Follow the following rules for the time of day:
- Use the numerical value when exact times are emphasized: 9:30 a.m.
- Use lowercase a.m. (ante meridiem) and p.m. (post meridiem) when the time is mentioned in dialogue
- Spell out words or phrases that do not include actual numbers: half past, quarter of midnight, noon, etc.
- When “o’clock” is mentioned in dialogue, always spell out the number: eleven o’clock in the morning
Quotes: use English grammatical rules when using quotations.
- Adult programs should be 20 characters per second
- Children’s programs should be 17 characters per second.
Songs: Caption and italicize all audible song lyrics that do not interfere with dialogue. Use song title identifiers when applicable – song titles should be in quotes, for example [“Forever Your Girl” playing]. Use the name of a musical number or classical piece only if widely known, for example [“The Nutcracker Suite” plays]. Album titles should be in italics. All song lyrics should be enclosed with a music note at the beginning and the end of each subtitle. Use an uppercase letter at the beginning of each line, ellipses when a song continues in the background but is no longer captioned to give precedence to dialogue. Only question marks and exclamation marks should be used at the end of a line – no periods. Commas can be used within the lyrics line, if necessary.
Speaker ID/Sound effects:
- Use brackets [ ] to enclose speaker IDs or sound effects
- Use all lowercase, except for proper nouns
- Only use speaker IDs or sound effects when they cannot be visually identified
- When a speaker ID is required for a character who has yet to be identified by name, use [man] or [woman], or [male voice] or [female voice], so as not to provide information that is not yet present in the narrative. If the same identifier is used multiple times in one scene, numbers should be added to distinguish them, for example [man 1]
- Use a generic ID to indicate and describe ambient music, for example [rock music playing over stereo]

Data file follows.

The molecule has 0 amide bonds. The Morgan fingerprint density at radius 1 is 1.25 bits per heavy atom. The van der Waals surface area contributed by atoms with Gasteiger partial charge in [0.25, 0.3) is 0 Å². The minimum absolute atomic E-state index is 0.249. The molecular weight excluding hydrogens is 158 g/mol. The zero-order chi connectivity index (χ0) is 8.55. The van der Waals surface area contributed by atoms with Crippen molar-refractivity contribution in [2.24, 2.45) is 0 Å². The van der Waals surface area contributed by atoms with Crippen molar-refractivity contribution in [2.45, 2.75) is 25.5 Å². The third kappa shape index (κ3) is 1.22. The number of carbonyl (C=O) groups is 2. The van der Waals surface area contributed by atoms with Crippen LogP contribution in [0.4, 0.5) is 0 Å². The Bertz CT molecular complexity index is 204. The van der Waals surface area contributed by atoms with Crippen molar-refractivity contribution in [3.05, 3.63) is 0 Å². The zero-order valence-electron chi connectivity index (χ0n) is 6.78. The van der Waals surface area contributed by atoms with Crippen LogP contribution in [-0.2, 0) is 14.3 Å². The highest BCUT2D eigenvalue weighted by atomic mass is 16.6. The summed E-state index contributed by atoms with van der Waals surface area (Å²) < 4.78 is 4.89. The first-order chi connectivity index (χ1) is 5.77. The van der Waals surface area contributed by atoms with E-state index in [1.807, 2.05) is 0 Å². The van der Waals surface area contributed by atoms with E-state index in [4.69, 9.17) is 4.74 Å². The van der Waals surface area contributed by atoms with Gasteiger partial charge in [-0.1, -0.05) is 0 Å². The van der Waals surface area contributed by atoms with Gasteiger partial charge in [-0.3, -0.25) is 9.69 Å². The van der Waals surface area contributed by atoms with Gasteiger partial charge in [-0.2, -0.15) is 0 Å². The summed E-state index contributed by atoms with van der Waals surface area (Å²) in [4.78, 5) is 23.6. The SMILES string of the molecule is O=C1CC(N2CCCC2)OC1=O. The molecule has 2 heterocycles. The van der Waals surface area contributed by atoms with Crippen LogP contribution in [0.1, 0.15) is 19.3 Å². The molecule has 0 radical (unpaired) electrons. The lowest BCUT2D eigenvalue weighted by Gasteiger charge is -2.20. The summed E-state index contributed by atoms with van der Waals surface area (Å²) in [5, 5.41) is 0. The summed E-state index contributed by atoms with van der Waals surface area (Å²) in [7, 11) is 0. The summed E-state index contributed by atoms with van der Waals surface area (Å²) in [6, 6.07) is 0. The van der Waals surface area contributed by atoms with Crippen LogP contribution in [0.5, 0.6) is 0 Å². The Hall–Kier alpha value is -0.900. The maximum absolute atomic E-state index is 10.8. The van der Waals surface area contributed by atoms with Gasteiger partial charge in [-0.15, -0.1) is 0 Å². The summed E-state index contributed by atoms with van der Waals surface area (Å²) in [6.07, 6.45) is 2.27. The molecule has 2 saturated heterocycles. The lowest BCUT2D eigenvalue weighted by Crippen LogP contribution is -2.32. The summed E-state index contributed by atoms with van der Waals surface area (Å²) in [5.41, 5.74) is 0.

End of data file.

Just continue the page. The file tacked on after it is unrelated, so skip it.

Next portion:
- Use objective descriptions that describe genre or mood identifiers for atmospheric non-lyrical music, for example [menacing electronic music plays]
- Sound effects should be plot-pertinent
- Sound effects that interrupt dialogue should be treated as follows:
- Never italicize speaker IDs or sound effects, even when the spoken information is italicized, such as in a voice-over
Why Netflix’s Captioning Specs are so High
For many years, captions were seen as a secondary asset. The reality is that millions of people rely on closed captions to enjoy their favorite programs. Captions are useful for individuals who speak English as a second language, watch shows in sound-sensitive environments, or who are deaf or hard of hearing. It’s paramount to provide captions, not just to get them approved by Netflix, but because everyone’s viewing needs and preferences should be accommodated.
In June 2011 the National Association of the Deaf (NAD) filed a lawsuit against Netflix for failing to provide closed captions for streaming video, citing that the company violated the Americans with Disabilities Act (ADA). Title III of the ADA states that “places of public accommodation” must be accessible to people with disabilities. The ADA was passed in 1990 before the internet became mainstream, and public places were thought to be physical brick and mortar stores. Although Netflix doesn’t have a physical location, millions of Americans use the service to enjoy shows and films with their loved ones. If captions weren’t provided for online video, many people would be excluded from enjoying this experience.
Judge Ponsor ruled that it would be irrational to conclude that “places of public accommodation” are limited to actual physical structures.
Keep in mind that the NAD v. Netflix case was not a U.S. Supreme Court decision, so it’s not the law of the land. However, this case made a strong message in regards to digital businesses: captions are a primary asset.
Netflix has high standards for closed captions. Accurate captions are required in order for files to be accepted. In fact, more files are rejected for poor translations than any other type of error. When captions are inaccurate or flow awkwardly, it disrupts the viewing experience. Netflix expects publishers to review caption files before submitting them for approval.
Netflix continues to update and improve the film and television experiences for subscribers.
At 3Play, our transcriptionists are certified to create captions that meet Netflix’s specs. We adhere to Netflix’s standards and have a specific SMPTE-TT output that will incorporate all requirements.
Learn more about our captioning services!